Stress is not pressure from the outside: Challenges at work or at home, money problems… Those are the stressors.
Your response to those situations, those stressors, is what we call stress.
This distinction is important. Stressors are the multitude of daily occurrences that require you to adapt. Stress is your response as you attempt to make the adjustment.
Stress can be positive or negative. Meeting a deadline, preparing to drive on ice, making it through a crisis on raw courage, cramming for an exam, making a terrific impression at a job interview or an audition, walking into a room full of strangers at a party, are all defined as positive stress.
Stress can also be destructive. It can turn into distress. It can gnaw away at you and sap your energy over the months and years.
Violin strings need just enough tension to make beautiful music, but not so much tension that the strings snap. That is the way it is for people and stress. Each of us has a level of stress that is positive and not harmful.
Your body will tell you about your stress. It will send you messages when you are experiencing too much stress:
- Tight throat
- Sweaty palms
- Head ache
- Vague uneasiness
Be aware. Listen to yourself.
Once your personal distress sounds the bell of awareness and lets you know that the stressors in your life need attention, the management decisions are up to you!
Stress management doesn’t mean getting rid of all stress. It means making thoughtful choices about your life.
Most stress is not caused by the great tragedies of life. Most stress comes from the accumulation of minor irritants that steadily grind us down over the years.
To improve managing your stress level, three strategies are important:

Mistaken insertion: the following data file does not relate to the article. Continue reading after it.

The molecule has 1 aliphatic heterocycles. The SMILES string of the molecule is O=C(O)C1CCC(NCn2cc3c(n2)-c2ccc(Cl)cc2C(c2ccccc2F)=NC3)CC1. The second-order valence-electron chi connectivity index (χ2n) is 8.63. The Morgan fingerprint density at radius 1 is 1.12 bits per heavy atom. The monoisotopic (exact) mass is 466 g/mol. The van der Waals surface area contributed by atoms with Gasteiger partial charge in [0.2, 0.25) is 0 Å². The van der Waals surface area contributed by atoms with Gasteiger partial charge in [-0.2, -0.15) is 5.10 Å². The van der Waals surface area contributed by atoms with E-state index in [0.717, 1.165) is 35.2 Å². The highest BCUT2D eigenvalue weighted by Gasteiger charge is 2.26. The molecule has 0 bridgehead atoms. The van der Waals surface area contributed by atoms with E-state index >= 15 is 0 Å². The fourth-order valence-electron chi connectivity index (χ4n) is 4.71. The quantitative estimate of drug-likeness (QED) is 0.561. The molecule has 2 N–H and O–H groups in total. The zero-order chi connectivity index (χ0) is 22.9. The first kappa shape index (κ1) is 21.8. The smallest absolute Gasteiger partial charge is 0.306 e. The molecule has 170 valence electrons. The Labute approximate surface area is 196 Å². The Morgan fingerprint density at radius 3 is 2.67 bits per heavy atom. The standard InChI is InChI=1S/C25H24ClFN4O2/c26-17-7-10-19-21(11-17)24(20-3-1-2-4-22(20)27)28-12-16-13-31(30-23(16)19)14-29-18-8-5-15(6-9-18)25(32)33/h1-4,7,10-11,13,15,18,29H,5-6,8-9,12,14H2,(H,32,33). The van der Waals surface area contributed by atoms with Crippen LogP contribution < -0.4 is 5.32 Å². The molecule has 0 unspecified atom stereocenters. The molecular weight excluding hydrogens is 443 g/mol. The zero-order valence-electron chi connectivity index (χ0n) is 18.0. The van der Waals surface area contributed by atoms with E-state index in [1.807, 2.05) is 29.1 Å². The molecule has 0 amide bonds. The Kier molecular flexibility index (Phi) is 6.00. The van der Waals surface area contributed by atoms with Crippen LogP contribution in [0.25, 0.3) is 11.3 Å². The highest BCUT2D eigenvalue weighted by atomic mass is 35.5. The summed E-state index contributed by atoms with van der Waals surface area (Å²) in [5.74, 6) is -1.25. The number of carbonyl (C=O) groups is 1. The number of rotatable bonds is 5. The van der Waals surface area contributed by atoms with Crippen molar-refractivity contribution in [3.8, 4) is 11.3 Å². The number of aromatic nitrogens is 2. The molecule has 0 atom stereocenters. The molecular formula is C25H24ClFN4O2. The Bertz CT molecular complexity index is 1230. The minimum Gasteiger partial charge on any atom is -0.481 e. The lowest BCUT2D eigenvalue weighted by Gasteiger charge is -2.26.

- Change your perceptions or interpretation of troublesome situations
- Strengthen your resilience to enable you to better withstand life’s inevitable upsets
- Change how you relate to or interact with people and events that are stressful
You can make your life more tranquil if it is frenetic, more exciting if it is boring, or buoyant and playful if it seems too serious. You can re-frame your perceptions by focusing your awareness on your automatic or habitual reactions/responses.
You may choose to live with a high level of stress for a period of time.
Your body will support you, even in crisis, if you develop your stamina, maintain your flexibility, and nourish your cells. The key is to build your resilience by maintaining the integrity of body, mind and spirit. Your health and well-being depend on these factors working together, in balance and harmony, in a lifestyle that honors all your needs.
If you are experiencing a lot of stress from too many concurrent changes in your work or personal life, be especially kind to yourself, slow your pace, and avoid strenuous effort. Where possible, defer new commitments or try to space them out over time.
If you are experiencing a lot of stress from putting up with difficult people or challenging life events, consider using one or a combination of these three overlapping strategies:
- You can leave the situation
- You can change the situation
- You can change your own reaction/response and behavior
Take some time to explore and evaluate the stressors in your life and make changes sooner than later.
Remember, only YOU can make it happen!
Original Content by Jackie Black, Ph.D., BCC
www.DrJackieBlack.com ~ DrJackie@DrJackieBlack.com
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